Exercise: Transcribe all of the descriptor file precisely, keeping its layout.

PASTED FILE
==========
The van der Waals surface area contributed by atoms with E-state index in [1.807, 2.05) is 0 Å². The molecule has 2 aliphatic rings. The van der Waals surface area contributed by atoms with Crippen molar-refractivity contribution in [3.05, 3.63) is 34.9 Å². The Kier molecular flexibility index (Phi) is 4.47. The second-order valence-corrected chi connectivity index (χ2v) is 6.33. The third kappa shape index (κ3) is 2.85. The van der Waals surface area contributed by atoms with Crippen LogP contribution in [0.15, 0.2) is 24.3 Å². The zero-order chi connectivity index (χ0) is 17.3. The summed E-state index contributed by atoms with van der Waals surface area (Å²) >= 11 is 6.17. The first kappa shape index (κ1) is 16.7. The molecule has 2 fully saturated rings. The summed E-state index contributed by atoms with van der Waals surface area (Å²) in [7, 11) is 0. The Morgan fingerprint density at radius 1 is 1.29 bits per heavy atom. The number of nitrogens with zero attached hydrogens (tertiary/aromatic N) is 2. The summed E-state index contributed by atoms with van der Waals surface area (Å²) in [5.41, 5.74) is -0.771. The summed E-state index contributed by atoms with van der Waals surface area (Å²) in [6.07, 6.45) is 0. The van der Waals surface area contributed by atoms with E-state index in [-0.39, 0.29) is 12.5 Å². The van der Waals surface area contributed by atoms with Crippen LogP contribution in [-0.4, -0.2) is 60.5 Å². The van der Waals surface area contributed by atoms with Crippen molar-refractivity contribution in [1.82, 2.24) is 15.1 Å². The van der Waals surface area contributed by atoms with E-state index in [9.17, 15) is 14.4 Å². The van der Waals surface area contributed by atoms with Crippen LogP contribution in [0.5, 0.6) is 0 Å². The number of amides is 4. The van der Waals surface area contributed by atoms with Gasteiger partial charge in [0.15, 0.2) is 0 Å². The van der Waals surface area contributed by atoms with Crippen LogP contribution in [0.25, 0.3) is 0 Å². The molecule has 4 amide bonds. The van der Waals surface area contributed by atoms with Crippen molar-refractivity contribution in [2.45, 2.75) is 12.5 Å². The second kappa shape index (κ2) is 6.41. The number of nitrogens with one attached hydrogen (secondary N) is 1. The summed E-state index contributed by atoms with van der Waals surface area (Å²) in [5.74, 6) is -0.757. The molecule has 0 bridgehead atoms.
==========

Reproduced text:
The van der Waals surface area contributed by atoms with E-state index in [1.807, 2.05) is 0 Å². The molecule has 2 aliphatic rings. The van der Waals surface area contributed by atoms with Crippen molar-refractivity contribution in [3.05, 3.63) is 34.9 Å². The Kier molecular flexibility index (Phi) is 4.47. The second-order valence-corrected chi connectivity index (χ2v) is 6.33. The third kappa shape index (κ3) is 2.85. The van der Waals surface area contributed by atoms with Crippen LogP contribution in [0.15, 0.2) is 24.3 Å². The zero-order chi connectivity index (χ0) is 17.3. The summed E-state index contributed by atoms with van der Waals surface area (Å²) >= 11 is 6.17. The first kappa shape index (κ1) is 16.7. The molecule has 2 fully saturated rings. The summed E-state index contributed by atoms with van der Waals surface area (Å²) in [7, 11) is 0. The Morgan fingerprint density at radius 1 is 1.29 bits per heavy atom. The number of nitrogens with zero attached hydrogens (tertiary/aromatic N) is 2. The summed E-state index contributed by atoms with van der Waals surface area (Å²) in [5.41, 5.74) is -0.771. The summed E-state index contributed by atoms with van der Waals surface area (Å²) in [6.07, 6.45) is 0. The van der Waals surface area contributed by atoms with E-state index in [-0.39, 0.29) is 12.5 Å². The van der Waals surface area contributed by atoms with Crippen LogP contribution in [-0.4, -0.2) is 60.5 Å². The van der Waals surface area contributed by atoms with Crippen molar-refractivity contribution in [1.82, 2.24) is 15.1 Å². The van der Waals surface area contributed by atoms with E-state index in [9.17, 15) is 14.4 Å². The van der Waals surface area contributed by atoms with Crippen LogP contribution in [0.5, 0.6) is 0 Å². The number of amides is 4. The van der Waals surface area contributed by atoms with Gasteiger partial charge in [0.15, 0.2) is 0 Å². The van der Waals surface area contributed by atoms with Crippen LogP contribution in [0.25, 0.3) is 0 Å². The molecule has 4 amide bonds. The van der Waals surface area contributed by atoms with Crippen molar-refractivity contribution in [2.45, 2.75) is 12.5 Å². The second kappa shape index (κ2) is 6.41. The number of nitrogens with one attached hydrogen (secondary N) is 1. The summed E-state index contributed by atoms with van der Waals surface area (Å²) in [5.74, 6) is -0.757. The molecule has 0 bridgehead atoms.